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Kroenke & Other Dodgers Bidders Have One Week To Submit Revised Bids

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Good thing the St. Louis Rams hired a new general manager to help run the show at Rams Park, because the team's owner, Stan Kroenke, is going to be very busy over the next week. The 11 parties bidding on the Los Angeles Dodgers, which includes Kroenke, have been asked by the Blackstone Group to submit a revised bid within the next week, according to the Los Angeles Times.

Along with their revised bids, Kroenke and the others must identify investors, provide financing details and attach a five-year business plan for the franchise. The highlight of that business plan will likely revolve around the team's lucrative television rights.

The Dodgers' current deal with Fox expires after the 2013 season. Conservative estimates peg the Dodgers' broadcast rights to be worth $100 million annually, and that was before the LA Lakers inked a 20-year, $3 billion deal with Time Warner for their broadcast rights.

Any proposed business plan would most likely center on the creation of a new sports network, similar to what the Yankees have with the YES Network, or opening a bidding war for the team's rights with existing broadcasters. Stan Kroenke has some experience in this area. He created the Altitude Sports Network in 2004, which is anchored by the NBA's Nuggets and NHL's Avalanche, teams formerly owner by Kroenke until he turned them over to his son in order to be in compliance with the NFL's cross-ownership rules.

After submitting the revised bid and associated documentation to the Blackstone Group, the bidders will then go through a second round of cuts. The remaining bidders will be sent to Major League Baseball for a final round of vetting before Frank McCourt, the current owner, picks a winner by his self-imposed April 1 deadline.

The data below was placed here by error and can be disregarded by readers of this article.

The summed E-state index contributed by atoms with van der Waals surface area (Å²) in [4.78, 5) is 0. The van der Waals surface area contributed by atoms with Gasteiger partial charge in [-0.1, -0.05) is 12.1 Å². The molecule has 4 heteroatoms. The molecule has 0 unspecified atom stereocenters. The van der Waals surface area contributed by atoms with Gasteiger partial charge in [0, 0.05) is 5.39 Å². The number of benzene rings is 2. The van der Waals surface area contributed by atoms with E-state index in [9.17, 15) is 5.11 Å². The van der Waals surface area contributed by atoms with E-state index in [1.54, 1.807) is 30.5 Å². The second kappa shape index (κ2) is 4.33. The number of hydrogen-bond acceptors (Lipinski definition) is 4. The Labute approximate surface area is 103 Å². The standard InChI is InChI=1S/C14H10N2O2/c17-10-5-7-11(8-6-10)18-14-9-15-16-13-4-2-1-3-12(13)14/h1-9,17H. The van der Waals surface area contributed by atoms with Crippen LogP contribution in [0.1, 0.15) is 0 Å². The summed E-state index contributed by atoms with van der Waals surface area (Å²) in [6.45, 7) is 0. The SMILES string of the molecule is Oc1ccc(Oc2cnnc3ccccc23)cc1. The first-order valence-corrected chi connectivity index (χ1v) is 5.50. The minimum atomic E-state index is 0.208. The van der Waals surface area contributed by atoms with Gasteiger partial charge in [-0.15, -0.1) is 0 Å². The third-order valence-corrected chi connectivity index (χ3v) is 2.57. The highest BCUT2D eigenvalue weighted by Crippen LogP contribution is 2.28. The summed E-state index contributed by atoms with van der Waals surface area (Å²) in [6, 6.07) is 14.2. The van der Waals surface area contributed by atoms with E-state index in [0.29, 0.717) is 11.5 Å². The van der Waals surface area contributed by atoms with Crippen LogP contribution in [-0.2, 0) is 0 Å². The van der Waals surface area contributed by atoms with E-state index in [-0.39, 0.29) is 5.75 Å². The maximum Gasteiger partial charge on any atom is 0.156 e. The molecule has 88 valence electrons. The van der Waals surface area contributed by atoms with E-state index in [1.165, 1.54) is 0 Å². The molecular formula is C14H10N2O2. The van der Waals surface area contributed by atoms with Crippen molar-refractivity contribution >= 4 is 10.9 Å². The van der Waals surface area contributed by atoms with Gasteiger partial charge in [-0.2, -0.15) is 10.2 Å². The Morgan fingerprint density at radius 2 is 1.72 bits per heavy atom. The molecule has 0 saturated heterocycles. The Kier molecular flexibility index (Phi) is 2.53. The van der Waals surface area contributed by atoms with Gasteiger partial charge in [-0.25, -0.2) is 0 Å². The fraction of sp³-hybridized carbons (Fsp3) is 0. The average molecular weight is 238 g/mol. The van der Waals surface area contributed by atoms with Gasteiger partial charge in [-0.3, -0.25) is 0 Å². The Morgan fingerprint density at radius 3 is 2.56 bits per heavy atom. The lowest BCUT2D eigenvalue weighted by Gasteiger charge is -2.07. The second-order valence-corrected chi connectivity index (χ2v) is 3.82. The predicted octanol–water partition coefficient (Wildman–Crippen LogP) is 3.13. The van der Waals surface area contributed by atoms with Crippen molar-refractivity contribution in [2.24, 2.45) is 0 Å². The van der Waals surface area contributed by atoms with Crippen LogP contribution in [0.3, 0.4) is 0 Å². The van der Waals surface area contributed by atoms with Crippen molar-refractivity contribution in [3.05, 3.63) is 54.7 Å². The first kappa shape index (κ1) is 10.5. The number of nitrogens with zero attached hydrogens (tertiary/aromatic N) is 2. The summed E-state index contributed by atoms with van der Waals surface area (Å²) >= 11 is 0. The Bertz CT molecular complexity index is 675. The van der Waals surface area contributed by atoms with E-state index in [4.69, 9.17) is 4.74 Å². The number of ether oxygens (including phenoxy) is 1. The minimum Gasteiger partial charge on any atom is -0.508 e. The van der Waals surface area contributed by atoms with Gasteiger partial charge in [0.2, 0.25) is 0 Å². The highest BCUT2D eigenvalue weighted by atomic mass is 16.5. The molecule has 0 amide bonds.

MLB has a history of being itchy about allowing cross-ownership themselves, and Selig's office has been notorious for preferring people they know and people with connections to the game and the community. Hey, Enos Stanley Kroenke is named after former Cardinals great Enos Slaughter.

Names aside, if anything will help Kroenke's attempt for buying the Dodgers, it will be his deep pockets and experience with successfully running sports franchises. MLB will want a competitive Dodgers team as the crown jewel of the country's second largest media market.

MLB has said that they will approve up to 10 bidders.

Kroenke will have competition, fellow billionaires and people with long standing ties to the game and the sports business.

It was revealed last week that Memphis Grizzles owner Michael Heisley is also among the bidders. Heisley is a Chicago businessman who made his billions turning around moribund companies, similar to what he would be tasked to do with the Dodgers. Assisting Heisley would be Jerry West, a Lakers legend and a front office whiz who helped get the Grizzlies on track. Heisley is reportedly willing to spend the money to make the Dodgers a competitive team again, quickly.

On Feb. 2, ESPN personality and former MLB front office man Jim Bowden said that Kroenke was a front runner for the Dodgers, but it is hard to know that at this point in time. The next rounds of vetting from Blackstone and MLB will reveal much more about the process and Kroenke's standing in the race.

If Kroenke does end up buying the Dodgers, it would raise very real questions about the future of the Rams in St. Louis, far murkier territory than where things stand now in the Dome lease negotiations.